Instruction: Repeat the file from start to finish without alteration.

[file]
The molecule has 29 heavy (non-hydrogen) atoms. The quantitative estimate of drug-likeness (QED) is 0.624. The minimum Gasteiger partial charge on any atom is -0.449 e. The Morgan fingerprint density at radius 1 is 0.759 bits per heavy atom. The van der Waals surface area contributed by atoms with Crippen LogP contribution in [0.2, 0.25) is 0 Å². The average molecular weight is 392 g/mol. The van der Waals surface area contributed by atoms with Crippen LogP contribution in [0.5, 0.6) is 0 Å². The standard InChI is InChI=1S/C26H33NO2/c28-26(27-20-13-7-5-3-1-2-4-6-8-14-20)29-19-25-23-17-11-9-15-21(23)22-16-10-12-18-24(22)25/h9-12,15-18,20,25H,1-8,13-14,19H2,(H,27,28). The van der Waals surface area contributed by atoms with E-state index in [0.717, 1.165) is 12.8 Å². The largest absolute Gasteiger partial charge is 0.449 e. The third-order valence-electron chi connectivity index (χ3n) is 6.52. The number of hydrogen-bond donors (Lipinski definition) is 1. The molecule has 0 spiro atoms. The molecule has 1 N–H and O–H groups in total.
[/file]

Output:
The molecule has 29 heavy (non-hydrogen) atoms. The quantitative estimate of drug-likeness (QED) is 0.624. The minimum Gasteiger partial charge on any atom is -0.449 e. The Morgan fingerprint density at radius 1 is 0.759 bits per heavy atom. The van der Waals surface area contributed by atoms with Crippen LogP contribution in [0.2, 0.25) is 0 Å². The average molecular weight is 392 g/mol. The van der Waals surface area contributed by atoms with Crippen LogP contribution in [0.5, 0.6) is 0 Å². The standard InChI is InChI=1S/C26H33NO2/c28-26(27-20-13-7-5-3-1-2-4-6-8-14-20)29-19-25-23-17-11-9-15-21(23)22-16-10-12-18-24(22)25/h9-12,15-18,20,25H,1-8,13-14,19H2,(H,27,28). The van der Waals surface area contributed by atoms with E-state index in [0.717, 1.165) is 12.8 Å². The largest absolute Gasteiger partial charge is 0.449 e. The third-order valence-electron chi connectivity index (χ3n) is 6.52. The number of hydrogen-bond donors (Lipinski definition) is 1. The molecule has 0 spiro atoms. The molecule has 1 N–H and O–H groups in total.